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We Can Feel More Alive at Any Age

By Irene Reiss

[Note: This article first appeared in the Idaho Senior News, accompanied by a biography of Eli Siegel. With pride and gratitude, I reprint these two works now.—Alice Bernstein]

In 1947, when I began my study of Aesthetic Realism, I was so fortunate to learn that the only way we can feel really alive at any age is to do all we can to know and like the world. 

     Aesthetic Realism is the education founded in 1941 by the philosopher and historian Eli Siegel. He explained that the deepest desire of every person is to like the world. And he also explained what interferes—contempt "a false importance or glory from the lessening of things not oneself." 

     I have learned contempt can be ordinary: a woman not listening when her husband speaks, or making fun of how another person dresses; and on a larger scale, Mr. Siegel taught, contempt is the cause of cruelty and war. Aesthetic Realism teaches that loneliness and boredom—the feeling "I've seen it all"—so common among older people and young people, and the false importance from feeling that nothing is worth learning or remembering, are actually contempt. Contempt is the greatest life-sapper, making people of any age feel old and worn out. 

     In his kind essay, "Declaration about Old Age," Eli Siegel writes, "The desire of a person of 80 to like himself and the world is as keen as it was when that person was eight, or 18, or 28."  He continues: 

Reality is always new; and the greatest misfortune of any person, whoever he may be or however old he may be, is not to see reality as tremendously new, subtly surprising, and dazzlingly novel. It is easy to be bored at any age; and being bored is one of the subtler forms of conceit.

Aesthetic Realism teaches, too, that wanting to see beauty in the world, new meaning in a book, a tree, a kitten, a chair, even a person who bumps into us on the street, is necessary if we are to fight our drive for contempt, which often shows itself as weariness, bitterness, and resignation. Learning about this crucial fight between contempt and respect has enabled me at 92 to have a zest for life far more than I had at the age of 32. My late husband, Dan (who passed away last summer at age 95), and I were so fortunate to continue learning in Aesthetic Realism classes and seminars about ourselves, all people, literature, music, economics, current events.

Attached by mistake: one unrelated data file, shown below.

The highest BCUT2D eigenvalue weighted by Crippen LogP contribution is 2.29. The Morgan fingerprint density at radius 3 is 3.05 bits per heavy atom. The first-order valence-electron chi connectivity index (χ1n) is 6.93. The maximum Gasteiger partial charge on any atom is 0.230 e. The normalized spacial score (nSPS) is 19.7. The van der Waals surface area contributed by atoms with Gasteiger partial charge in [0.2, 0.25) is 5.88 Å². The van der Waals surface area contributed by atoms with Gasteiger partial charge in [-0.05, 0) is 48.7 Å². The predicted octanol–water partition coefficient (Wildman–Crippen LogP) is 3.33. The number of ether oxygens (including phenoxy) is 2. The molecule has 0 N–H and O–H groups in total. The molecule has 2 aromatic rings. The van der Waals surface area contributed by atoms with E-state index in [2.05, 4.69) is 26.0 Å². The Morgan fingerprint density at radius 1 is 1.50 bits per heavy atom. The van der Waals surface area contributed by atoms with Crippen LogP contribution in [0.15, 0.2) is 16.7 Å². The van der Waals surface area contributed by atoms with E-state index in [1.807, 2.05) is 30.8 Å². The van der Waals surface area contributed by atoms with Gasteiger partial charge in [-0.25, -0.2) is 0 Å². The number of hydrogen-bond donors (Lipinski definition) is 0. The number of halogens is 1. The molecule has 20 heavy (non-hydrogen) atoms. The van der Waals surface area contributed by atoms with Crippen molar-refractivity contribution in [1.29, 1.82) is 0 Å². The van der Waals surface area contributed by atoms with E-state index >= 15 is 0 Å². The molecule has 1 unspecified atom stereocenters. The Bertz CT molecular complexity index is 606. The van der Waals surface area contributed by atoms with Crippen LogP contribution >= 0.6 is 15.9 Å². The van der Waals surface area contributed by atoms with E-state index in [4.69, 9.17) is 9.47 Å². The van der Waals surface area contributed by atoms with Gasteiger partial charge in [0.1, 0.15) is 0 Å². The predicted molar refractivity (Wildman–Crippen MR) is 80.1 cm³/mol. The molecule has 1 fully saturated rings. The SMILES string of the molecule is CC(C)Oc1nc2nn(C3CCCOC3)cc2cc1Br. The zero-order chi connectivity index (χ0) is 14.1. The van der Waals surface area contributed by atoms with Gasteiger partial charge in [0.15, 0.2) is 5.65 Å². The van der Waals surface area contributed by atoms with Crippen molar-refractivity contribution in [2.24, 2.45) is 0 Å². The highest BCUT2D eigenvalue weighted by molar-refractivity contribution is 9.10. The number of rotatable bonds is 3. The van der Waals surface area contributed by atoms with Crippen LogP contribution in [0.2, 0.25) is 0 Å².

As people get older, there are usually concerns about health: eyesight is not as good as once, often we don't hear as well, and people sometimes use their difficulties and worries to go "into themselves" and give up on the world. People need to know that every moment we make a choice, either to know and see meaning in things or to make less of them. I have seen that the difference between these choices is the difference between more life or less life. 

     The reason the world can honestly be liked is that it has an aesthetic structure—the oneness of opposites. Stated Eli Siegel, "The world, art, and self explain each other: each is the aesthetic oneness of opposites." 

     An older person can be tormented by the opposites of rigidity and flexibility, about rest and motion. Aesthetic Realism so kindly shows we can learn from everything about these opposites in ourselves—for instance, how a tree with its rigid trunk has flexible, leafy branches that yield to the wind. As we get older and can't move as easily or swiftly as we once did, can our thoughts still be in lively motion, wanting to know? Can we see new meaning in things and people that can make us proud? And can we be both assertive and yielding at once, like a tree? Yes! 

     I am so grateful that because of our education, my husband and I were able to   encourage each other to like the way we think and talk about the world, including some of our difficulties. 

     For instance, if stormy weather keeps a person confined at home, when once it did not, instead of feeling as people commonly do that it's all downhill from now on—and contemptuously seeing the world as an enemy, we can spend our time reading and also discussing on the telephone with our friends what is going on in the world, and have conversations which encourage understanding and care for people. 

     Mr. Siegel saw that the biggest interference to liking the world is the desire for contempt: the lessening of something else in order to build ourselves up, which often shows itself in boredom and loneliness. 

     We make a choice every moment between wanting to know and respect people and things, and wanting to have contempt for them—and contempt is, as I've said, the "greatest life-sapper." The one alternative to contempt is honestly wanting to know and like the world. 

     It is a crucial fact that when you know your purpose is to respect and like the world, you go after it, and you are strengthened. 

An Aesthetic Realism Lesson